The European Commission on Monday issued its forecasts for future developments in the international economy.
In a press release on Monday morning, the European Commission said it expects economic growth of 0.8 percent in 2023. This is a downward revision from the previous spring forecast of 1 percent.
They also cut their growth forecast in 2024 to 1.4 percent, from the previous 1.7 percent.
Valdis Dombrovskis, EU Economic Vice-President, stressed in the press release that although the economy is on the way to growth, there are many danger signs on the way.
– The uncertainty is great and we have to monitor risk factors on the road, says Dombrovskis.
Russia’s war against Ukraine was noted in the press release as one of the most important uncertainties.
Meanwhile, the Committee stresses that inflation will continue to moderate. This is mainly due to lower energy prices, as well as price pressure on food products, the press release said.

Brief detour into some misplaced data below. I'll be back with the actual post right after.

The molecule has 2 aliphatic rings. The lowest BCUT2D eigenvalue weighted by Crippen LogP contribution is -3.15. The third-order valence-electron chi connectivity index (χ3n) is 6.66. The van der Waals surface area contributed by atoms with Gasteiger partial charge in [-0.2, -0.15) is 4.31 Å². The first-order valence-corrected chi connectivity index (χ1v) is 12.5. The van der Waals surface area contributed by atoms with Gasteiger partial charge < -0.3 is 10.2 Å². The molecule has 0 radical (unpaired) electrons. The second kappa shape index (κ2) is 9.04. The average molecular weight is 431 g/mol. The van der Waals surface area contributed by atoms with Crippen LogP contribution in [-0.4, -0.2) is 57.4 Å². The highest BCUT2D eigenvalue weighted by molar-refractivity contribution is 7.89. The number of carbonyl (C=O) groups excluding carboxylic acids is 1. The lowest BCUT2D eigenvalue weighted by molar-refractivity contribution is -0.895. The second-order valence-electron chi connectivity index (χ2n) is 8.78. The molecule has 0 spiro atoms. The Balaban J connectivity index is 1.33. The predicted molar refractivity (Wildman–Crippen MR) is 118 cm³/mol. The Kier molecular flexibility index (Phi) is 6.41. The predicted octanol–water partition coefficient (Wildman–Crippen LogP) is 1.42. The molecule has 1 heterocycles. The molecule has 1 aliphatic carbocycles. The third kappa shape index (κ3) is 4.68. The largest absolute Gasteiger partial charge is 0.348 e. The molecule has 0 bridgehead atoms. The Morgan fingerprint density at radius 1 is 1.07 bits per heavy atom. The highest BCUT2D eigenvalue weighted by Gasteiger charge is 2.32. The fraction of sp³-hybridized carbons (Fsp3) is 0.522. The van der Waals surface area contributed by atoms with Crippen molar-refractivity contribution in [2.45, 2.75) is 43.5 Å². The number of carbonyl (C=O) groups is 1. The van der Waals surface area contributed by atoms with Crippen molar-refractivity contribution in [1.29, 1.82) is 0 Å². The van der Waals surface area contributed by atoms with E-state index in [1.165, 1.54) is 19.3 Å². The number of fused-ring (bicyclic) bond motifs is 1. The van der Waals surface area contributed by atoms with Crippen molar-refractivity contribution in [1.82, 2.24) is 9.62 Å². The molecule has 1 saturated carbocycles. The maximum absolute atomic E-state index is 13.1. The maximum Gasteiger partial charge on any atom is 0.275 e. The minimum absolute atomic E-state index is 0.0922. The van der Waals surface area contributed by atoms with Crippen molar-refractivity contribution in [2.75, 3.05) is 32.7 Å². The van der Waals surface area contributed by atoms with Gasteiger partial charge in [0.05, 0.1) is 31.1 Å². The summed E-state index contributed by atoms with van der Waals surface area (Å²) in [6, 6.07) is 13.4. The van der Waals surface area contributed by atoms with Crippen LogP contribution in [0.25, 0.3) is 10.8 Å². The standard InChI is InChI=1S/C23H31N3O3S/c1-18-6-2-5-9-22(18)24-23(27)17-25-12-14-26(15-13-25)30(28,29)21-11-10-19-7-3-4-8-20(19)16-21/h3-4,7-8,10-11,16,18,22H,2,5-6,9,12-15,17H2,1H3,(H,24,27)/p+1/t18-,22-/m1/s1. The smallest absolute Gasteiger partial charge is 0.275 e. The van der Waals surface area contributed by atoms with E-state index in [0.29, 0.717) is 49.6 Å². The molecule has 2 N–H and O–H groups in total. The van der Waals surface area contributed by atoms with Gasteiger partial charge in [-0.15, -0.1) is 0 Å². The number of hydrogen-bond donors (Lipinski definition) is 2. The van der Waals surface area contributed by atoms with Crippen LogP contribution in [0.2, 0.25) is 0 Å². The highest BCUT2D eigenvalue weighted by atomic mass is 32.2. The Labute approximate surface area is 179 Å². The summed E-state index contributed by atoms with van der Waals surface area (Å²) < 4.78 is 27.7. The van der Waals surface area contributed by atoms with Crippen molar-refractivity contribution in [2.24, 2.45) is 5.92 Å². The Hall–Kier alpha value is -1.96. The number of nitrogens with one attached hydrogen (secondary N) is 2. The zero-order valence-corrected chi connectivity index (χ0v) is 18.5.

When the Commission presented its 2023 forecasts in February, it was optimistic about avoiding a recession.
-We avoided a recession this winter. However, the headwinds our economies face this year have led to weaker growth momentum than we expected this spring. Inflation is decreasing, but at different speeds in the European Union. Paolo Gentiloni says Russia’s brutal war against Ukraine continues to cause human suffering, but also economic disruption.
We expect a decline in Germany
Europe’s largest economy is the only one in which the European Union expects a decline. The German economy stagnated in the second quarter and achieved much lower GDP numbers in the first and second quarters. The annual growth in GDP numbers so far has been minus 0.4 percentage points. Export numbers have also been weaker than expected so far this year, the committee wrote in a separate news release.
They expect a slight increase in GDP numbers of 1.1 percent in 2024. At the same time, they expect inflation to reach 2.8 percent at the end of next year.
Highest level since 2001
At the end of July, the European Central Bank raised interest rates in the euro zone to the highest level since 2001. Meanwhile, there may be another increase later in September.
The main interest rate at the European Central Bank is now 3.75 per cent.
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